Explore more at www.luluswinegarden.com and on Instagram @luluswinedc.
Manager + Sommelier, Domestique Wine
The Trend: Natural Wines
When it comes to drinking wine, consumers are looking to get back to basics, enjoying wine that is clean and simple. In D.C.’s Bloomingdale neighborhood, Domestique Wine’s shelves are stocked and ready to be discovered.
“Natural wine isn’t something new. It’s wine made without chemicals, using organic and/or biodynamic principles. What sets it apart is a sense of relatability. Natural wine has played a big part in stripping away wine’s longtime ingrained pretension and has made it fun to drink again. Most natural wines are vins de soif, meant to be thirst-quenching, fun and consumed quickly. There are a ton of natural wines in the $20 to $35 territory that express a wide range of styles, so there’s quality and selection at what many would consider an accessible price point. Covid has certainly changed how people drink a bit. In particular, I think it’s been fantastic to watch some of our fresher takes on red wine convert some rosé drinkers to red drinkers.”
Visit www.domestiquewine.com and Instagram @domestiquewine.
Owner, Grand Duchess
The Trend: Dressed-up Sandwiches Paired with Amari
With takeout food taking over, portability is key. That’s where sandwiches come in, and it helps that they are one of the best and most adaptable comfort foods around. Earlier this summer, the team at Grand Duchess launched their Hoagie Boyz menu, featuring sandwiches stacked high with quality deli meats, cheeses and seasonal produce. The bar offers a selection of Italian bitter amari to complement the food.
“The idea for the pop-up arose out of the pandemic shutdown. We had been working on another food concept before the pandemic hit – the bar never had much of a kitchen before – and then shifted gears to hoagies when dining in became impossible. We felt that hoagies gave us the ability to combine two of our favorite influences: Italian food and Philadelphia. Working through the pandemic has meant constantly reimagining and reinventing our menu and offerings to fit new needs and realities. The amari, on the other hand, preceded the pandemic and have been something that we at Grand Duchess have been into for some time now. They help settle the stomach after a big meal, and there is a seemingly endless variety of them to try including some made right here in D.C.”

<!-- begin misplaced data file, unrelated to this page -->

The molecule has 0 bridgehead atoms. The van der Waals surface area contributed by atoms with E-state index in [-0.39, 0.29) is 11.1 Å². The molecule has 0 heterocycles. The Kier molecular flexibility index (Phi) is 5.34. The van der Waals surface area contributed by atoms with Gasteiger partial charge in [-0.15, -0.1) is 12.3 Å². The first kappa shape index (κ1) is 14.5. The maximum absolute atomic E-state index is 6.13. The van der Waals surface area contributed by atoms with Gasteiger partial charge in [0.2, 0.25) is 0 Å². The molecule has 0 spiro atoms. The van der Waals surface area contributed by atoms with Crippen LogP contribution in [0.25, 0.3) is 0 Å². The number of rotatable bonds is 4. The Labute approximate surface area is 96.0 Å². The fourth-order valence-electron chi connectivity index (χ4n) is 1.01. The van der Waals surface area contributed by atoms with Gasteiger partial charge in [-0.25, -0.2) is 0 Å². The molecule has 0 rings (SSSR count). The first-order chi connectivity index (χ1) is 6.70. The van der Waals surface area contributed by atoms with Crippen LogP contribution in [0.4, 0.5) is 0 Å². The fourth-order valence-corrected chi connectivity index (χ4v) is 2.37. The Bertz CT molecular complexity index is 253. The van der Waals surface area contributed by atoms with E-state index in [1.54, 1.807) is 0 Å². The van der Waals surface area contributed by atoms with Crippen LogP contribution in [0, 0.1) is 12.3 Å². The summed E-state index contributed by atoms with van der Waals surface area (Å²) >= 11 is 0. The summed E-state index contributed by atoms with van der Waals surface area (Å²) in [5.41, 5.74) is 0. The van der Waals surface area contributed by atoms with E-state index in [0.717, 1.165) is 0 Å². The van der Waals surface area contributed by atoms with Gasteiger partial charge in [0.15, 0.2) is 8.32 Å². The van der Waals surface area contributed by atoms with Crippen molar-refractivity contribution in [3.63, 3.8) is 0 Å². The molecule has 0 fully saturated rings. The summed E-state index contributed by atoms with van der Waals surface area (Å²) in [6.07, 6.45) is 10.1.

Visit www.grandduchessdc.com and Instagram @grandduccessdc.
Local Changemakers Bring Booze-Free Options to All
Whether you’re many years sober, trying out abstaining from alcohol or just taking the night off from drinking, D.C.’s spirit-free and sober-curious communities are ready to welcome you in – without compromising on amazing nonalcoholic drinks.
Vergie “Gigi” Arandid
Founder + Owner, Binge Bar
Vergie “Gigi” Arandid aims for her soon-to-open booze-free bar and social events space on H Street to combat the “frustration with the lack of panache when it comes to ordering booze-free cocktails or the lack of option in general.” She hopes the space opens doors for new patrons curious about the movement to partake in creative and delicious nonalcoholic drinks.
“Binge will have a good selection of nonalcoholic beers: Heineken and Athletic Brewing Company are at the top of my list. We’ll grow garnishes indoors. We’ll offer fresh juices, infused drinks, mushroom keto coffee and teas. Choosing Binge as your first and last destination for the evening means you won’t need a designated driver [and you won’t have any] overdraft fees. [You can wake] up on a Monday and jumpstart your week on an energetic note because you don’t have a hangover and you were in bed at a reasonable time the night before. If you’re looking for a great conversation or more, what better way to hit an instant connection than a place where alcohol is not served to impair your inhibitions? I encourage everyone to try spirit-free drinks because it is a heightened experience.”
For the latest on Binge Bar’s opening, currently slated for 2021, follow on Instagram @__bingebar__ and Facebook at www.fb.com/bingebar.
Founder, Columbia Room
Spirits and cocktails expert Derek Brown is known for award-winning, carefully crafted drinks both with and without alcohol. Between the drinks offered at Columbia Room, an upcoming book release and more, Brown’s hope is to offer “artfully made, sophisticated adult drinks” for those who are skipping alcohol, whatever the reason may be.
“I have a new book forthcoming in January 2022 with Rizzoli [Publications] called ‘Mindful Mixology.’ For me, nonalcoholic cocktails are just as important as cocktails with alcohol. For too long, mocktails have been an afterthought or kiddie drinks like the Shirley Temple – if they’re even offered at all. I want to help change that. Right now, we have a reduced menu [at Columbia Room] to go and with limited patio service. It’s always been important to us to cater to everyone. We currently have one of our favorite nonalcoholic offerings, Zero Proof Bay Leaf Soda, to go. [We also have a] whey soda and nonalcoholic Long Island iced tea on the patio [that’s] full of flavor but without alcohol – a brainchild of our chef, Paul Taylor. He’s doing a sandwich and cocktail pop-up at Columbia Room: Your Only Friend. We try to make nonalcoholic cocktails with the same level of care we do alcohol-based cocktails, sometimes even offering a nonalcoholic corollary. We have even made one of our most popular cocktails of all time, The Getaway, into a nonalcoholic version. It tastes nearly identical.”